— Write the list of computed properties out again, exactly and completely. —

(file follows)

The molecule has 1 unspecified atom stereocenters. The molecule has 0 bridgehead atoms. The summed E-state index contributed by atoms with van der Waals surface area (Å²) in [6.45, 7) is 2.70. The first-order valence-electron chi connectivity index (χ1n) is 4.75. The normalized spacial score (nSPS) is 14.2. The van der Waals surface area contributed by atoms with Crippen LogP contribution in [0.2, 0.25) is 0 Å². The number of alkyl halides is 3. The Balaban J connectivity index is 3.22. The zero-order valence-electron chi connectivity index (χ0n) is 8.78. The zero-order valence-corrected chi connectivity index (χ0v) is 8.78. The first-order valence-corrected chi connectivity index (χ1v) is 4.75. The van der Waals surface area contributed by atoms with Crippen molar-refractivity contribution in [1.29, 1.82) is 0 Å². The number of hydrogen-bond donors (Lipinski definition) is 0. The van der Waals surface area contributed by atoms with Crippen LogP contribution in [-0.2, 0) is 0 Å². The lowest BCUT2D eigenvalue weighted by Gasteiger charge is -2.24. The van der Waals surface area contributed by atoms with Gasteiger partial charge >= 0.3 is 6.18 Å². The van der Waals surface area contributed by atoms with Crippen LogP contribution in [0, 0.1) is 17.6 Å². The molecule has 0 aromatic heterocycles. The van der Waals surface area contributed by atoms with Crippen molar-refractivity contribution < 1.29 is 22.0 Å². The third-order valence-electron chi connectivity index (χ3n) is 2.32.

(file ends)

The molecule has 1 unspecified atom stereocenters. The molecule has 0 bridgehead atoms. The summed E-state index contributed by atoms with van der Waals surface area (Å²) in [6.45, 7) is 2.70. The first-order valence-electron chi connectivity index (χ1n) is 4.75. The normalized spacial score (nSPS) is 14.2. The van der Waals surface area contributed by atoms with Crippen LogP contribution in [0.2, 0.25) is 0 Å². The number of alkyl halides is 3. The Balaban J connectivity index is 3.22. The zero-order valence-electron chi connectivity index (χ0n) is 8.78. The zero-order valence-corrected chi connectivity index (χ0v) is 8.78. The first-order valence-corrected chi connectivity index (χ1v) is 4.75. The van der Waals surface area contributed by atoms with Crippen molar-refractivity contribution in [1.29, 1.82) is 0 Å². The number of hydrogen-bond donors (Lipinski definition) is 0. The van der Waals surface area contributed by atoms with Crippen LogP contribution in [-0.2, 0) is 0 Å². The lowest BCUT2D eigenvalue weighted by Gasteiger charge is -2.24. The van der Waals surface area contributed by atoms with Gasteiger partial charge >= 0.3 is 6.18 Å². The van der Waals surface area contributed by atoms with Crippen LogP contribution in [0, 0.1) is 17.6 Å². The molecule has 0 aromatic heterocycles. The van der Waals surface area contributed by atoms with Crippen molar-refractivity contribution < 1.29 is 22.0 Å². The third-order valence-electron chi connectivity index (χ3n) is 2.32.